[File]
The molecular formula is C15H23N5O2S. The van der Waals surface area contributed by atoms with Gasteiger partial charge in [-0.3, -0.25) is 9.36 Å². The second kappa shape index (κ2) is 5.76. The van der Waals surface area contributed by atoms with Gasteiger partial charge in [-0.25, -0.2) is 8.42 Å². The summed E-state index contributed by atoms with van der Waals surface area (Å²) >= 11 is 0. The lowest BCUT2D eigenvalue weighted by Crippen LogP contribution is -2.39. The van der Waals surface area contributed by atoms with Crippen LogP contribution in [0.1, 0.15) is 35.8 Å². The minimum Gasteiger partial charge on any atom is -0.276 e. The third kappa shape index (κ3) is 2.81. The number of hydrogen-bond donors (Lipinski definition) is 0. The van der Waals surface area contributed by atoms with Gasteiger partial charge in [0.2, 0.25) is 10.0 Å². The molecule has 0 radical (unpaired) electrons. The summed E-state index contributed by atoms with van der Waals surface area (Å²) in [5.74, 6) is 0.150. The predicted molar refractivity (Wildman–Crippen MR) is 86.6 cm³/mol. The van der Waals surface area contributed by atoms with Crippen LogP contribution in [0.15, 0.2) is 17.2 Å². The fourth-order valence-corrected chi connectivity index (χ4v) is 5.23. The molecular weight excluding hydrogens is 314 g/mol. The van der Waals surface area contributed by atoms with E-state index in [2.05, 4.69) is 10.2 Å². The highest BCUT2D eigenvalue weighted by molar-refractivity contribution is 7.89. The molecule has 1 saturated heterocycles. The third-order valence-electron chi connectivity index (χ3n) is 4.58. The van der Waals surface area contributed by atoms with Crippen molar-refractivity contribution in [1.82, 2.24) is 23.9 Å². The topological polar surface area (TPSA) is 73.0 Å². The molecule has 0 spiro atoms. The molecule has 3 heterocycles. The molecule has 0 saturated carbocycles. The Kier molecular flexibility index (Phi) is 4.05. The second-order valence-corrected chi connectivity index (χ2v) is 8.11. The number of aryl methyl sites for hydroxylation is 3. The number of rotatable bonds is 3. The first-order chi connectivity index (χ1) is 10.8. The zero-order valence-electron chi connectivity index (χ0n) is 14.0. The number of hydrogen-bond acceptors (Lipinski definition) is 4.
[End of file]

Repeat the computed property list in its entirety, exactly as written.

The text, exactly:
The molecular formula is C15H23N5O2S. The van der Waals surface area contributed by atoms with Gasteiger partial charge in [-0.3, -0.25) is 9.36 Å². The second kappa shape index (κ2) is 5.76. The van der Waals surface area contributed by atoms with Gasteiger partial charge in [-0.25, -0.2) is 8.42 Å². The summed E-state index contributed by atoms with van der Waals surface area (Å²) >= 11 is 0. The lowest BCUT2D eigenvalue weighted by Crippen LogP contribution is -2.39. The van der Waals surface area contributed by atoms with Crippen LogP contribution in [0.1, 0.15) is 35.8 Å². The minimum Gasteiger partial charge on any atom is -0.276 e. The third kappa shape index (κ3) is 2.81. The number of hydrogen-bond donors (Lipinski definition) is 0. The van der Waals surface area contributed by atoms with Gasteiger partial charge in [0.2, 0.25) is 10.0 Å². The molecule has 0 radical (unpaired) electrons. The summed E-state index contributed by atoms with van der Waals surface area (Å²) in [5.74, 6) is 0.150. The predicted molar refractivity (Wildman–Crippen MR) is 86.6 cm³/mol. The van der Waals surface area contributed by atoms with Crippen LogP contribution in [0.15, 0.2) is 17.2 Å². The fourth-order valence-corrected chi connectivity index (χ4v) is 5.23. The molecular weight excluding hydrogens is 314 g/mol. The van der Waals surface area contributed by atoms with E-state index in [2.05, 4.69) is 10.2 Å². The highest BCUT2D eigenvalue weighted by molar-refractivity contribution is 7.89. The molecule has 1 saturated heterocycles. The third-order valence-electron chi connectivity index (χ3n) is 4.58. The van der Waals surface area contributed by atoms with Crippen molar-refractivity contribution in [1.82, 2.24) is 23.9 Å². The topological polar surface area (TPSA) is 73.0 Å². The molecule has 0 spiro atoms. The molecule has 3 heterocycles. The molecule has 0 saturated carbocycles. The Kier molecular flexibility index (Phi) is 4.05. The second-order valence-corrected chi connectivity index (χ2v) is 8.11. The number of aryl methyl sites for hydroxylation is 3. The number of rotatable bonds is 3. The first-order chi connectivity index (χ1) is 10.8. The zero-order valence-electron chi connectivity index (χ0n) is 14.0. The number of hydrogen-bond acceptors (Lipinski definition) is 4.